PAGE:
|The tendency to make risk-averse choices if the expected outcome is positive but make risk-seeking choices to avoid negative outcomes.
|Pseudo set framing
|An arbitrary set manufactured for the sole purpose of creating the idea of wholeness
|Overvaluing data we are measuring and undervaluing data we aren’t. (See Tricia Wang at Sudden Compass.)
|The urge to do the opposite of what someone wants you to do out of a need to resist a perceived attempt to constrain your freedom of choice (see also Reverse psychology).
|Devaluing proposals only because they purportedly originated with an adversary.
|The illusion that a word or language usage is a recent innovation when it is in fact long-established (see also frequency illusion).
|A certain state of mind wherein high values and high likelihoods are overestimated while low values and low likelihoods are underestimated.
|The tendency to overestimate one’s ability to show restraint in the face of temptation or to manage our self-control.
|Rhyme as reason effect
|Rhyming statements are perceived as more truthful. A famous example being used in the O.J Simpson trial with the defense’s use of the phrase “If the gloves don’t fit, then you must acquit.”
|The tendency to take greater risks when perceived safety increases; becoming more careful where they sense greater risk and less careful if they feel more protected.
|The tendency for expectations to affect perception.
|The tendency to reject new evidence that contradicts a paradigm.
|Sexual overperception bias / sexual under-perception bias
|The tendency to over/underestimate sexual interest of another person in oneself.
|Social comparison bias
|The tendency, when making hiring decisions, to favor potential candidates who don’t compete with one’s own particular strengths.
|Social desirability bias
|The tendency to over-report socially desirable characteristics or behaviors in oneself and under-report socially undesirable characteristics or behaviors.
|Somatic marker theory
|Emotional processes guide (or bias) behavior, particularly decision-making. “Somatic markers” are feelings in the body that are associated with emotions, such as the association of rapid heartbeat with anxiety or of nausea with disgust.
|Status quo bias
|The tendency to like things to stay relatively the same (see also loss aversion, endowment effect, and system justification).
|Expecting a member of a group to have certain characteristics without having actual information about that individual.
|The tendency to judge probability of the whole to be less than the probabilities of the parts.
|Perception that something is true if a subject’s belief demands it to be true. Also assigns perceived connections between coincidences.
|Concentrating on the people or things that “survived” some process while inadvertently overlooking those that didn’t because of their lack of visibility. Similar to how people process lucky breaks in their lives as brilliant decisions rather than fortunate coincidences.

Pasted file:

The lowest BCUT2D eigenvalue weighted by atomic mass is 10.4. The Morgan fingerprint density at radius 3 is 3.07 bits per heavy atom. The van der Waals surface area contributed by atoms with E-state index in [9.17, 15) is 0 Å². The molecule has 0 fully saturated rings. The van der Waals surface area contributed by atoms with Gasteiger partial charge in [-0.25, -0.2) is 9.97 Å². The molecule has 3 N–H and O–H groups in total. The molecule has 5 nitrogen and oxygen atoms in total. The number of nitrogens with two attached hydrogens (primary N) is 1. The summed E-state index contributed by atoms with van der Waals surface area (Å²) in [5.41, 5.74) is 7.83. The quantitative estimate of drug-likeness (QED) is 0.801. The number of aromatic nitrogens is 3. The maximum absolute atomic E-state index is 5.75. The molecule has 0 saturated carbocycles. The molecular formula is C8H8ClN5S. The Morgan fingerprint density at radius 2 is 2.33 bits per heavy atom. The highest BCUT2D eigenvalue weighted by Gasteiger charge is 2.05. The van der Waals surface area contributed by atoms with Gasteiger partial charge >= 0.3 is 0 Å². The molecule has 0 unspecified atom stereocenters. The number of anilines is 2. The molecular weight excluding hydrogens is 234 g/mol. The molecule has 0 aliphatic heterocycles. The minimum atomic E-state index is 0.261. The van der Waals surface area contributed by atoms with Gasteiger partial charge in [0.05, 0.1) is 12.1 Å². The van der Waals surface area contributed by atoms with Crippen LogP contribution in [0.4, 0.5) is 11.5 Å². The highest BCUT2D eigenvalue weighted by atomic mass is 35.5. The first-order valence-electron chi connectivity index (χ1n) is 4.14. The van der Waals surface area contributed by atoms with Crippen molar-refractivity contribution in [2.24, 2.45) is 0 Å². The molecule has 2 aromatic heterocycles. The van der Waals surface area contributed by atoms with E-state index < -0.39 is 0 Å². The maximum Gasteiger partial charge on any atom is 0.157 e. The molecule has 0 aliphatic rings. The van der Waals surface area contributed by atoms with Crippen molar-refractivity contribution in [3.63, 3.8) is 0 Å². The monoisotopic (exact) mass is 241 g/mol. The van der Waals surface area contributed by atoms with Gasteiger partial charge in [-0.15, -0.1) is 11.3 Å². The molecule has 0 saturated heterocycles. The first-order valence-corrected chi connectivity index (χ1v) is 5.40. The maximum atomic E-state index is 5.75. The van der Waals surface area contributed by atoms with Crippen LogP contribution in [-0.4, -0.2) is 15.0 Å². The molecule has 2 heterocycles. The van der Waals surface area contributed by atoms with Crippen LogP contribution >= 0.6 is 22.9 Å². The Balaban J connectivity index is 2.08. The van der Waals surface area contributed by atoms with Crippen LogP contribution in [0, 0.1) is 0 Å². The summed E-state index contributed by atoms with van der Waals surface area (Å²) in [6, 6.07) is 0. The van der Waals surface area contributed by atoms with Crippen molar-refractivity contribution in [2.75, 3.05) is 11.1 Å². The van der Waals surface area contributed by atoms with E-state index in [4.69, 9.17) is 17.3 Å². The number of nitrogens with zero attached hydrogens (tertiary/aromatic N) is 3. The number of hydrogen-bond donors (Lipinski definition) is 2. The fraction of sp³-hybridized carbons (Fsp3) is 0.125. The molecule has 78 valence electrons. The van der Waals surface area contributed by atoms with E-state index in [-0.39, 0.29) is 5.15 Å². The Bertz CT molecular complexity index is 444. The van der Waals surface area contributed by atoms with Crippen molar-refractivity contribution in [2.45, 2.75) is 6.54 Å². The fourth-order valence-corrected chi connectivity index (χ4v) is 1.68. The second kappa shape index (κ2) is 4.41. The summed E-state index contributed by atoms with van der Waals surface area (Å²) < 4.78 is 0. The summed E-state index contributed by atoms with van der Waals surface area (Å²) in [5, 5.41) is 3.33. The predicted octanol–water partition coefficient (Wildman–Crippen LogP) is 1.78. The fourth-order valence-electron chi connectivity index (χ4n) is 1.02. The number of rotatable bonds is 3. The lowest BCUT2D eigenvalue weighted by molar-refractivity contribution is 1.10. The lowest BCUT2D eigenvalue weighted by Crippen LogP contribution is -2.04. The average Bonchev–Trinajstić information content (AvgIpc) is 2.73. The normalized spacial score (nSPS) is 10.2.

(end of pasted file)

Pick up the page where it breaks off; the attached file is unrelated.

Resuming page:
|Near-term events are valued in very concrete ways, but distant-term events are valued in very vague ways. Similar to hyperbolic discounting.
|Underestimations of the time that could be saved (or lost) when increasing (or decreasing) from a relatively low speed and overestimations of the time that could be saved (or lost) when increasing (or decreasing) from a relatively high speed.
|Belief that mass-communicated media messages have a greater effect on others than on themselves.
|Triviality / Parkinson’s Law of…
|The tendency to give disproportionate weight to trivial issues. Also known as bikeshedding, this bias explains why an organization may avoid specialized or complex subjects, such as the design of a nuclear reactor, and instead focus on something easy to grasp or rewarding to the average participant, such as the design of an adjacent bike shed.
|The tendency to want to finish a given unit of a task or an item. Strong effects on the consumption of food in particular.
|Visual Depiction Effect
|We are more attracted to things when shown in a way that helps us visualize ourselves using it. For example, because most people are right handed, showing an image of a cup with the handle on the right side is most effective. See “The Visual Depiction Effect in Advertising: Facilitating Embodied Mental Simulation through Product Orientation” – Elder & Krishna (2012)
|When someone feels good for helping a charity but does not pay attention to the actual return to the charity.
|Difficulty in comparing small differences in large quantities.
|Well-travelled road effect
|Underestimation of the duration taken to traverse oft-traveled routes and overestimation of the duration taken to traverse less familiar routes.
|In mostly auction environments, the winner often over-bids the optimal value. Related to the endowment effect.
|Preference for reducing a small risk to zero over a greater reduction in a larger risk.
|A bias whereby a situation is perceived to be like a zero-sum game (i.e., one person gains at the expense of another).
|We tend to focus on our ideal outcome (I want to lose weight) rather than the obstacles we’ll face to get there (pizza is delicious). Gabriele Oettingen developed a tactic to overcome hurdles.
First you identify your WISH (losing weight) and imagine the OUTCOME (having lost weight). Then you think about a likely OBSTACLE (I love pizza) and make a concrete PLAN to get around it (avoid all pizzerias).